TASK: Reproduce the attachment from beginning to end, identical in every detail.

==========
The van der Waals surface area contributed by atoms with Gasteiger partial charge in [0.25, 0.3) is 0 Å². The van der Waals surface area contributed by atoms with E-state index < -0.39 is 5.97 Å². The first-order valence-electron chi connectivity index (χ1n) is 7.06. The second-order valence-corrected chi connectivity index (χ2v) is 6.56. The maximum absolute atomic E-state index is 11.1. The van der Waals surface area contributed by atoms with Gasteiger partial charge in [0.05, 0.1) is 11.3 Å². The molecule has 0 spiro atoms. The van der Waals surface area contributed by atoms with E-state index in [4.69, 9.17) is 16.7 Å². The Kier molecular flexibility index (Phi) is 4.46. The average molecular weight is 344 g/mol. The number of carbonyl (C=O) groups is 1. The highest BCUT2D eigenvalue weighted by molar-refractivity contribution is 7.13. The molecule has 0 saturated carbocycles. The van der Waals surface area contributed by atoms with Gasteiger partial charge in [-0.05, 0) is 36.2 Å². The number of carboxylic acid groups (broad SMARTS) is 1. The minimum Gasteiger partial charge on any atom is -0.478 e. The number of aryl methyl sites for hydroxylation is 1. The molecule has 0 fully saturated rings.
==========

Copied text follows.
The van der Waals surface area contributed by atoms with Gasteiger partial charge in [0.25, 0.3) is 0 Å². The van der Waals surface area contributed by atoms with E-state index < -0.39 is 5.97 Å². The first-order valence-electron chi connectivity index (χ1n) is 7.06. The second-order valence-corrected chi connectivity index (χ2v) is 6.56. The maximum absolute atomic E-state index is 11.1. The van der Waals surface area contributed by atoms with Gasteiger partial charge in [0.05, 0.1) is 11.3 Å². The molecule has 0 spiro atoms. The van der Waals surface area contributed by atoms with E-state index in [4.69, 9.17) is 16.7 Å². The Kier molecular flexibility index (Phi) is 4.46. The average molecular weight is 344 g/mol. The number of carbonyl (C=O) groups is 1. The highest BCUT2D eigenvalue weighted by molar-refractivity contribution is 7.13. The molecule has 0 saturated carbocycles. The van der Waals surface area contributed by atoms with Gasteiger partial charge in [-0.05, 0) is 36.2 Å². The number of carboxylic acid groups (broad SMARTS) is 1. The minimum Gasteiger partial charge on any atom is -0.478 e. The number of aryl methyl sites for hydroxylation is 1. The molecule has 0 fully saturated rings.